ROME, MARCH 1, 2007 (Zenit.org).- A priest of the Chaldean Catholic Church in Iraq laments that the faithful are "losing hope" in the war-torn nation.
Father Philip Najim, procurator to the Holy See for the patriarch of Babylon, commenting to ZENIT on the situation of Catholics in Iraq, said that the "only armament we have to create peace is our prayer."
Father Najim said that, in addition to traditional Lenten sacrifices, Iraqi Catholics need to witness the peace of Christ in their behavior and attitudes by drawing strength from God.
The priest described daily life in Iraq as a kind of genocide. The daily plague of kidnappings, deaths, bombings, fear and instability, coupled with the cumulative effects of the U.N.-imposed trade embargo that lasted 12 years, have all but demolished a culture that has roots deep in pre-Christian history.
He added that he hopes that Christians in Iraq will find new strength by turning to God anew this Lent: "When we find ourselves in very complicated situations, we often recognize the limits of our humanity and can find strength again in God, our Creator."
Father Najim said that Christians in Iraq date back to the first century. The Chaldean Church has its own patriarch, who is seated in Baghdad, and retains its own theological, liturgical and canonical traditions, while maintaining full communion with Rome.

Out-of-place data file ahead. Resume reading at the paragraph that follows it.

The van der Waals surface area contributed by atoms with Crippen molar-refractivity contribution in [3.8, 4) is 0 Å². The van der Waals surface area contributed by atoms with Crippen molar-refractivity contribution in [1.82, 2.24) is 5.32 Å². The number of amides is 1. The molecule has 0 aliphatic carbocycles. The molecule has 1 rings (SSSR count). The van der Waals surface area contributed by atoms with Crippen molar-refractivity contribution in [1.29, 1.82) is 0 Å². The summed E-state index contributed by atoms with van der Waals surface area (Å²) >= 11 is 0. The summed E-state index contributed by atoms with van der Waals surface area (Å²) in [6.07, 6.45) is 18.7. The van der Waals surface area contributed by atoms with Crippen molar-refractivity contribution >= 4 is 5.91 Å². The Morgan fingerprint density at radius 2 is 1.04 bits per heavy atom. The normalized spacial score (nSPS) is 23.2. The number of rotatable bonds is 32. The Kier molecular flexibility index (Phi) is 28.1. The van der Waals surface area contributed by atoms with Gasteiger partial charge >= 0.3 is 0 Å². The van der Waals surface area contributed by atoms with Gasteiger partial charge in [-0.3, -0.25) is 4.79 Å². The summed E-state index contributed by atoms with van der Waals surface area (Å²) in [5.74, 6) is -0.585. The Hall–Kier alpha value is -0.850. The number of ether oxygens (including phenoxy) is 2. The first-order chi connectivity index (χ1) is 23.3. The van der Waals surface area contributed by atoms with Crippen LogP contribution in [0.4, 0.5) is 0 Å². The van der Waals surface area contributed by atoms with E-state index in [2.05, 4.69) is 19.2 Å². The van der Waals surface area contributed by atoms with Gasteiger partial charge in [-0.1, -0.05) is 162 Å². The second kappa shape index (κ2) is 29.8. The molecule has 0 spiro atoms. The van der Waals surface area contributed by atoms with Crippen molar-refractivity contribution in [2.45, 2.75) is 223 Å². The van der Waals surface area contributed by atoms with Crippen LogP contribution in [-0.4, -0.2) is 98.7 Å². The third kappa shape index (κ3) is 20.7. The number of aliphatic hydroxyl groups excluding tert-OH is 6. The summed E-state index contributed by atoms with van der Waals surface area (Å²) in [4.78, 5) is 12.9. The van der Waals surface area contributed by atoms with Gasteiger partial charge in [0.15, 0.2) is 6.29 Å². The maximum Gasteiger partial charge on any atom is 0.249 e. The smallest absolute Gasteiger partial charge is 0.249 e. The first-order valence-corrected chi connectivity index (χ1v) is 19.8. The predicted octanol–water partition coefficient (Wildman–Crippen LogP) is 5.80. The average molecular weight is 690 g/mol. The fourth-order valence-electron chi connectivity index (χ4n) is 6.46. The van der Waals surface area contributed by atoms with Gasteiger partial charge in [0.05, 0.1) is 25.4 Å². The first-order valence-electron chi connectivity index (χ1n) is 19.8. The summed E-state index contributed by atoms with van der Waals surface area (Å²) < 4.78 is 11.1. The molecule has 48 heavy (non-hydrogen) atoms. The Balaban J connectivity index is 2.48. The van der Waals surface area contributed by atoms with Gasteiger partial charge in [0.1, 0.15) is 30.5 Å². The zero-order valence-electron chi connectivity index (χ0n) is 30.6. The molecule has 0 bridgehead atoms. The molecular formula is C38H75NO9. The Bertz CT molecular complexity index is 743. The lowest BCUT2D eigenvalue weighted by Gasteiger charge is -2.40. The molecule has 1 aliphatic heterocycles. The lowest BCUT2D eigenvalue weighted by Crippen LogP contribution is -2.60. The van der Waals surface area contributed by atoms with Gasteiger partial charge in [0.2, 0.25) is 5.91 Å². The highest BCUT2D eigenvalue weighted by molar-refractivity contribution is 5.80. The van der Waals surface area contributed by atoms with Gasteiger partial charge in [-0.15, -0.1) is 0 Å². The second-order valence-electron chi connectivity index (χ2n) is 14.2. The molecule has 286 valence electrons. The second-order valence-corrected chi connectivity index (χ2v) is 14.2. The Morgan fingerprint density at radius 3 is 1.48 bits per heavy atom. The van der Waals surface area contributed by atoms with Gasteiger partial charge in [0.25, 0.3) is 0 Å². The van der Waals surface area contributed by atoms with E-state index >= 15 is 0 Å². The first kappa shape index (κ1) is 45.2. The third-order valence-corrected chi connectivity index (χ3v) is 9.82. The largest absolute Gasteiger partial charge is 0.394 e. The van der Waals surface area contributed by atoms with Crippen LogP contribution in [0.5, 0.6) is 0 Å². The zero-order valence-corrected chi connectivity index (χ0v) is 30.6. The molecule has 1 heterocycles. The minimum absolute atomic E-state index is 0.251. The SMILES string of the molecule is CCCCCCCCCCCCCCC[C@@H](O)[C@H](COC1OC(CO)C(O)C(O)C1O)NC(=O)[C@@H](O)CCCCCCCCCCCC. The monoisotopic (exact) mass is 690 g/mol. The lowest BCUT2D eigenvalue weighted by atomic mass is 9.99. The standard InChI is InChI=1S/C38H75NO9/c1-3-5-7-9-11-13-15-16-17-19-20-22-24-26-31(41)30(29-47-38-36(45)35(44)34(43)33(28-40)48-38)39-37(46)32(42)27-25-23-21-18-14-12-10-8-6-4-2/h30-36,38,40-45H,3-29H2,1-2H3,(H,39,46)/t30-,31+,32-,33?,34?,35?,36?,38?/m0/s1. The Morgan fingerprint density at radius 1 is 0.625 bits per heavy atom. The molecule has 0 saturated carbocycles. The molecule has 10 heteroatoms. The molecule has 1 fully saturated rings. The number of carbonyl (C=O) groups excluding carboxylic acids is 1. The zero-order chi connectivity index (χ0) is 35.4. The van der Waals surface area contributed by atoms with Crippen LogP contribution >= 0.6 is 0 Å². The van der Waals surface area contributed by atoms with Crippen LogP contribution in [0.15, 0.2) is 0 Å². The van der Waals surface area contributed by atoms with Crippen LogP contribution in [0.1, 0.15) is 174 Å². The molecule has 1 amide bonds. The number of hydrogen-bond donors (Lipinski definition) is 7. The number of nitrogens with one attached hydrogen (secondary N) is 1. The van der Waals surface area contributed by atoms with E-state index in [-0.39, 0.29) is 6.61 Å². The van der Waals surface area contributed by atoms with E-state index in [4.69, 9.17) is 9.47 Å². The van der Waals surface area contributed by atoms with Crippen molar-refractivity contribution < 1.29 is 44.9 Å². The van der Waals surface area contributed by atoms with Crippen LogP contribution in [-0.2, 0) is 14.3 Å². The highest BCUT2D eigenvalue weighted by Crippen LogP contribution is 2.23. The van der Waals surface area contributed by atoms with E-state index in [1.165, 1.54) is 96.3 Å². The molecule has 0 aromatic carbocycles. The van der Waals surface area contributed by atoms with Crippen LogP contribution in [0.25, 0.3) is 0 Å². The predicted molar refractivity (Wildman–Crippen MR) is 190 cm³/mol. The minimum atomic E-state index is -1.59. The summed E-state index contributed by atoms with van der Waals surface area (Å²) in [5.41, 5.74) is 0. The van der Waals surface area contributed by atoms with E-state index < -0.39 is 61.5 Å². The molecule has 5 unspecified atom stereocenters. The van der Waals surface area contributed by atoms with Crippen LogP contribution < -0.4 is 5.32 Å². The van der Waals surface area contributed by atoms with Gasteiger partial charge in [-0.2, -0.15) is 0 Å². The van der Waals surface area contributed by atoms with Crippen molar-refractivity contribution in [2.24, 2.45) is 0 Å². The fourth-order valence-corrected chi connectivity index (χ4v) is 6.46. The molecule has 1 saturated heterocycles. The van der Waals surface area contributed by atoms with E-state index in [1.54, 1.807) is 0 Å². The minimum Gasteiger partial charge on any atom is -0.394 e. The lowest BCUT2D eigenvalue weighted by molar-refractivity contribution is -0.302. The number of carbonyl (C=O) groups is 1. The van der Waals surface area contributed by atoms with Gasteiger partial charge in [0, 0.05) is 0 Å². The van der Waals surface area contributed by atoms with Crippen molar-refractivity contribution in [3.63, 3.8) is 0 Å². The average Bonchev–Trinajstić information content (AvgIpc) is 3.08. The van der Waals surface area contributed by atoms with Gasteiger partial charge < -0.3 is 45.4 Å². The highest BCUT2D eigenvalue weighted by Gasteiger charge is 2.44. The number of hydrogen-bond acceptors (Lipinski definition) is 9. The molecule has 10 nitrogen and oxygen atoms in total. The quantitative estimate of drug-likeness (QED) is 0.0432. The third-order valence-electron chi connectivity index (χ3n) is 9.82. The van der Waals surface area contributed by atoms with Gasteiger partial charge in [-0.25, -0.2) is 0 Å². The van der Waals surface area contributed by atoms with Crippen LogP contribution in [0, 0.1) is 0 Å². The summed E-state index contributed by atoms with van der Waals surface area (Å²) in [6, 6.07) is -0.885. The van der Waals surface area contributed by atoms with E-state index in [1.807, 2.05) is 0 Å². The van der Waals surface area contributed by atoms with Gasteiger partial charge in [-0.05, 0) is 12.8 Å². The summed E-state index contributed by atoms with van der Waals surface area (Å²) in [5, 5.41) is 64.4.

In Baghdad before the war, 35 parishes were flourishing. Now, many of the churches have been destroyed, and priests are limited to celebrating the liturgy only on Sundays, he said.
Father Najim added that Chaldean Catholics in Europe number more than 80,000. These represent, in part, the "diaspora" who have fled Iraq to escape the bloodshed. In the United States, there are two Chaldean Catholic Dioceses that include many Iraqi expatriates.
Catholics in Iraq are a minority, but nonetheless, they play an important role, he added.
Regarding the role of the Church in Iraq, the priest said: "Christians bear a powerful witness by their attitudes and way of life.
"We have built our cultures and traditions, families, friendships and faith, and we have always been friends with our fellow Iraqis."
Father Najim said that Church leaders in Iraq have invited all people to pray for peace and unity during Lent.
He added: "The freedom and dignity of the person are primary in our Catholic faith, and they are the basis for peace.
"There can be no democracy unless it comes from within, and there can be no democracy without freedom."